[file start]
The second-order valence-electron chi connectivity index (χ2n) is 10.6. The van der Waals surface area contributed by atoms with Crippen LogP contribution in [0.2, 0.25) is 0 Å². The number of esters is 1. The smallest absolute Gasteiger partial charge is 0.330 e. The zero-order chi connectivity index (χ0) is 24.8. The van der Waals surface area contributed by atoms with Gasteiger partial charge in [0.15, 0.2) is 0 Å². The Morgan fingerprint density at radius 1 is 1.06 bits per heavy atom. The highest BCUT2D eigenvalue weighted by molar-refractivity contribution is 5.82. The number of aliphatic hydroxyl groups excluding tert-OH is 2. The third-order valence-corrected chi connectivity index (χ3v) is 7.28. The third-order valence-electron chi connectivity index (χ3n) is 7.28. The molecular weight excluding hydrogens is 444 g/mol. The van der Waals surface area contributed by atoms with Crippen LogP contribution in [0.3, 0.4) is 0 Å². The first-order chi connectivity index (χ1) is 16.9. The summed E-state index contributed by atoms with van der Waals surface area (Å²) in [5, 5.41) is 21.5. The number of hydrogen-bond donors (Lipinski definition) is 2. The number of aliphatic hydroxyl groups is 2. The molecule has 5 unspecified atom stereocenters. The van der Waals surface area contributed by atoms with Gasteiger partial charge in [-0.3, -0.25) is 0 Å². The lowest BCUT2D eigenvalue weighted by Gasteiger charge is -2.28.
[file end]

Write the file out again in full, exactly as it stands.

The second-order valence-electron chi connectivity index (χ2n) is 10.6. The van der Waals surface area contributed by atoms with Crippen LogP contribution in [0.2, 0.25) is 0 Å². The number of esters is 1. The smallest absolute Gasteiger partial charge is 0.330 e. The zero-order chi connectivity index (χ0) is 24.8. The van der Waals surface area contributed by atoms with Gasteiger partial charge in [0.15, 0.2) is 0 Å². The Morgan fingerprint density at radius 1 is 1.06 bits per heavy atom. The highest BCUT2D eigenvalue weighted by molar-refractivity contribution is 5.82. The number of aliphatic hydroxyl groups excluding tert-OH is 2. The third-order valence-corrected chi connectivity index (χ3v) is 7.28. The third-order valence-electron chi connectivity index (χ3n) is 7.28. The molecular weight excluding hydrogens is 444 g/mol. The van der Waals surface area contributed by atoms with Crippen LogP contribution in [0.3, 0.4) is 0 Å². The first-order chi connectivity index (χ1) is 16.9. The summed E-state index contributed by atoms with van der Waals surface area (Å²) in [5, 5.41) is 21.5. The number of hydrogen-bond donors (Lipinski definition) is 2. The number of aliphatic hydroxyl groups is 2. The molecule has 5 unspecified atom stereocenters. The van der Waals surface area contributed by atoms with Gasteiger partial charge in [-0.3, -0.25) is 0 Å². The lowest BCUT2D eigenvalue weighted by Gasteiger charge is -2.28.